Amsterdam has long been one of my favorite cities. I love the misty beauty of its historic canal-laced center; its tall, gabled brick houses that are at once elegant and homey; and its polite and good-humored inhabitants.
I’m also unfailingly fascinated by the city’s remarkable ingenuity. Originally a fishing village next to a dam on the Amstel — hence the name — it required some of the most remarkable hydraulic engineering ever undertaken to become the center of a commercial empire in the 14th and 15th centuries. During its golden age, Amsterdam was the most important mercantile city in Europe, a role spearheaded by the Dutch East India Company — Verenigde Oostindische Compagnie in Dutch, which is often abbreviated to VOC.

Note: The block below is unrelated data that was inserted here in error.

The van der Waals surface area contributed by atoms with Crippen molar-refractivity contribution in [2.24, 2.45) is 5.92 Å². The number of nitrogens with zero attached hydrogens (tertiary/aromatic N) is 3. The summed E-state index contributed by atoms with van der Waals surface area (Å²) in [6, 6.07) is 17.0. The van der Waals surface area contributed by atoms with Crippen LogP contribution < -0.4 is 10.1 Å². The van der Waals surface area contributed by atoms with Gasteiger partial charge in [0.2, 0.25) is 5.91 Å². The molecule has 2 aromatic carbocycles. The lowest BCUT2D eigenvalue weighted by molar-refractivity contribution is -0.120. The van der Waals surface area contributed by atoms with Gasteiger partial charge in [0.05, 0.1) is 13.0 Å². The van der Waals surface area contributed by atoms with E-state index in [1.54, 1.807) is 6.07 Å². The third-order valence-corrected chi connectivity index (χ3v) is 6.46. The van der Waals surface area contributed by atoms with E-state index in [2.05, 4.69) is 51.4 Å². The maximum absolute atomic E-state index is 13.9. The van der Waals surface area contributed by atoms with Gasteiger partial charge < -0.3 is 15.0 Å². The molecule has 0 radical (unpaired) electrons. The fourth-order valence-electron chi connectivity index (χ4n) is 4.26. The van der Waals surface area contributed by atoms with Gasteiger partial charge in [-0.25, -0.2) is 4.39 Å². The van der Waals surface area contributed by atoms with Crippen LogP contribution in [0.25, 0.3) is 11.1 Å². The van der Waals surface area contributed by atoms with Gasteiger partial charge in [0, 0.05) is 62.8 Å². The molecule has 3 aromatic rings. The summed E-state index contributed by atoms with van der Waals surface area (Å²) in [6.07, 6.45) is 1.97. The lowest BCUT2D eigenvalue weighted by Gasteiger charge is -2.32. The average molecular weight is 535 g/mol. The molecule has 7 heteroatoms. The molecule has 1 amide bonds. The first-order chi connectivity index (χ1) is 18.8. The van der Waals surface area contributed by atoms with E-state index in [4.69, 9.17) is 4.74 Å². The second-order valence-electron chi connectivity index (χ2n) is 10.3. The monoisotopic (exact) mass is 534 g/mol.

The VOC was a publicly traded company that prospered initially as a result of a 21-year monopoly on the country’s spice trade. It was also the precursor of today’s multinational corporations, since it had operations in India and Southeast Asia and issued bonds and shares to the general public. It also ran a remarkable web of trade routes that required cutting-edge logistics and navigational skills, along with shipbuilding skills. A glimpse of the company’s might can be found at one of Amsterdam’s most interesting small museums, the Scheepvaartmuseum (National Maritime Museum).